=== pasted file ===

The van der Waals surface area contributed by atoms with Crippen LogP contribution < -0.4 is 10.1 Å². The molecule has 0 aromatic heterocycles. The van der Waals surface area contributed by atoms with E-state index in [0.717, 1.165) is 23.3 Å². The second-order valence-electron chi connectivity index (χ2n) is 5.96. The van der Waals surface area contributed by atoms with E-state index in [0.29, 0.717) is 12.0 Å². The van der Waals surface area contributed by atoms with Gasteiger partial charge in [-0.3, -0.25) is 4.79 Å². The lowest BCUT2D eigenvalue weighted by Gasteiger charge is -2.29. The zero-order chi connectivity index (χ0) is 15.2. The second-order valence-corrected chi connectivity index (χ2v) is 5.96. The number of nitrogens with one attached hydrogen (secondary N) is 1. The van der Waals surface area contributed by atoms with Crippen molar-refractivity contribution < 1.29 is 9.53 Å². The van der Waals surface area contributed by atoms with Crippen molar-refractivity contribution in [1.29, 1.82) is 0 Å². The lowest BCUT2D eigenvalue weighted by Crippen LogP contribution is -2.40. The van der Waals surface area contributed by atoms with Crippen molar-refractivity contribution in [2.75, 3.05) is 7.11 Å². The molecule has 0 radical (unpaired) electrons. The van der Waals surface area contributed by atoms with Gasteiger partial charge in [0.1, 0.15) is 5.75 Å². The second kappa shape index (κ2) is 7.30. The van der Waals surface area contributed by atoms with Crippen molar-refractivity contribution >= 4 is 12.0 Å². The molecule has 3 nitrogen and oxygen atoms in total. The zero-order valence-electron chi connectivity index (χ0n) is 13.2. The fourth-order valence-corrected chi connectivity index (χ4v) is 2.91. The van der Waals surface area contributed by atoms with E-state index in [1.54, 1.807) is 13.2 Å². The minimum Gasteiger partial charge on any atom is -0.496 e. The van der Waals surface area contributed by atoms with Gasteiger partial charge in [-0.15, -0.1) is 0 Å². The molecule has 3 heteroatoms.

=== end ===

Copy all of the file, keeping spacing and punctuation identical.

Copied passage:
The van der Waals surface area contributed by atoms with Crippen LogP contribution < -0.4 is 10.1 Å². The molecule has 0 aromatic heterocycles. The van der Waals surface area contributed by atoms with E-state index in [0.717, 1.165) is 23.3 Å². The second-order valence-electron chi connectivity index (χ2n) is 5.96. The van der Waals surface area contributed by atoms with E-state index in [0.29, 0.717) is 12.0 Å². The van der Waals surface area contributed by atoms with Gasteiger partial charge in [-0.3, -0.25) is 4.79 Å². The lowest BCUT2D eigenvalue weighted by Gasteiger charge is -2.29. The zero-order chi connectivity index (χ0) is 15.2. The second-order valence-corrected chi connectivity index (χ2v) is 5.96. The number of nitrogens with one attached hydrogen (secondary N) is 1. The van der Waals surface area contributed by atoms with Crippen molar-refractivity contribution < 1.29 is 9.53 Å². The van der Waals surface area contributed by atoms with Crippen molar-refractivity contribution in [1.29, 1.82) is 0 Å². The lowest BCUT2D eigenvalue weighted by Crippen LogP contribution is -2.40. The van der Waals surface area contributed by atoms with Crippen molar-refractivity contribution in [2.75, 3.05) is 7.11 Å². The molecule has 0 radical (unpaired) electrons. The van der Waals surface area contributed by atoms with Gasteiger partial charge in [0.1, 0.15) is 5.75 Å². The second kappa shape index (κ2) is 7.30. The van der Waals surface area contributed by atoms with Crippen molar-refractivity contribution >= 4 is 12.0 Å². The molecule has 3 nitrogen and oxygen atoms in total. The zero-order valence-electron chi connectivity index (χ0n) is 13.2. The fourth-order valence-corrected chi connectivity index (χ4v) is 2.91. The van der Waals surface area contributed by atoms with E-state index in [1.54, 1.807) is 13.2 Å². The minimum Gasteiger partial charge on any atom is -0.496 e. The van der Waals surface area contributed by atoms with Gasteiger partial charge in [-0.15, -0.1) is 0 Å². The molecule has 3 heteroatoms.